The Lower Haight has continued to be a pretty bustling neighborhood during the pandemic, and while a couple of key vacancies remain, one corner spot is set to have a new business by early next year.
A liquor license transfer application showed up in the ABC system on Friday for Stoa at 701 Haight Street, which we now learn via the Chronicle is going to be a cocktail-focused spot with small and shared plates, from some of the team behind nearby Nopalito.
The space was formerly Black Sands Brewery and bar, which had a full cocktail bar and food menu, and which was then acquired just before the pandemic to become an outpost of Fort Point Beer Co.
Fort Point had to close the bar for a renovation that began in January 2020, and they were required by the city to bring the windows “up to historic compliance” — an expense that was clearly detrimental when they were not able to reopen the space for many months, and even then only for outdoor drinking. Fort Point ultimately closed the brewpub in June of this year.
Stoa — a term in classical Greek architecture describing an extended, columned portico — will feature a cocktail program from Nopalito Bar Director Yanni Kehagiaras, as well as food from Nopalito chef de cuisine Joji Sumi, along with original Nopalito chef Gonzalo Guzman. Partnering with them is original Nopa and Nopalito partner Allyson Jossel, who has since parted ways with Nopa and ex-husband Laurence Jossel, who bought out his Nopa partners during the pandemic.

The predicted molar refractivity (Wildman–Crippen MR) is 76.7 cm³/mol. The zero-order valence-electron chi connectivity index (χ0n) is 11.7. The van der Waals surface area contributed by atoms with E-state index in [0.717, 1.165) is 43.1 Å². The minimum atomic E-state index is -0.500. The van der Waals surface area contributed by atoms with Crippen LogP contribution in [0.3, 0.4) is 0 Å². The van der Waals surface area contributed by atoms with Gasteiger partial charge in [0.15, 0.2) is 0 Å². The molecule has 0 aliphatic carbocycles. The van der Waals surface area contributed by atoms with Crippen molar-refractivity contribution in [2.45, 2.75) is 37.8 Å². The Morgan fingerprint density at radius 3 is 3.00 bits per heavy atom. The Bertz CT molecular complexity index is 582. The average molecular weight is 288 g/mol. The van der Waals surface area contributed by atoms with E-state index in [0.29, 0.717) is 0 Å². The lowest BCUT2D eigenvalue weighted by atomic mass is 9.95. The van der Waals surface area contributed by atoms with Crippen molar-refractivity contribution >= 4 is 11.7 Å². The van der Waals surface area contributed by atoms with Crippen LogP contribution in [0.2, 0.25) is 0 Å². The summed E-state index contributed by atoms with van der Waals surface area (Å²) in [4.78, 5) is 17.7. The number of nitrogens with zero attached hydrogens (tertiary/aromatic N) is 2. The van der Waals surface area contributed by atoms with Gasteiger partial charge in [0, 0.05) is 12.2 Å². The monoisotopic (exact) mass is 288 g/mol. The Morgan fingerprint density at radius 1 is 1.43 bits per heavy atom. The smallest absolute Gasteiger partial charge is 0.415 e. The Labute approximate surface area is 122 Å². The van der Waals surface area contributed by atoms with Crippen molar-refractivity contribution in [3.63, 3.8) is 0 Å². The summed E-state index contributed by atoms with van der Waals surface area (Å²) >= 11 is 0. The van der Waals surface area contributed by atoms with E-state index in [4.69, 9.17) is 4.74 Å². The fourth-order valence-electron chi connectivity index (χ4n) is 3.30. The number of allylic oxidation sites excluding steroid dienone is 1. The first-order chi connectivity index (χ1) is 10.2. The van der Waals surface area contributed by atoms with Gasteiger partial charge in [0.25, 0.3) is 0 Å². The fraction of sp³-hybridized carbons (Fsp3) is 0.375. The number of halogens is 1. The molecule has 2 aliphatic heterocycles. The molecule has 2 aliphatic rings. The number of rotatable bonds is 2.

Jossel tells the Chronicle that the team is not looking to recreate Nopalito in the new space — and it doesn’t necessarily sound like there will even be any Mexican cuisine. (With the upscale and already popular Otra just a few doors up and across the street, that may be wise.)
By way of description, Jossel only tells the paper, “We’re kind of building on our own industry experience and moving forward, but not trying to duplicate or recreate something we’ve already created at Nopalito.”
Nopalito, an offshoot of Nopa that was inspired by Mexican family meals that Guzman and former chef Jose Ramos used to make when they worked in the Nopa kitchen, opened to near immediate acclaim in February 2009. Nearly 14 years and a pandemic later, it’s still going strong at Broderick and Oak streets, and they launched a taco window on 18th Street, adjacent to 18 Reasons, in 2020. During the pandemic they also closed a second location in the Inner Sunset, and as the Chronicle notes, it’s that liquor license that is transferring over to Stoa.
Photo via Google Street View
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Jay C. Barmann is a fiction writer and web editor who's lived in San Francisco for 20+ years.
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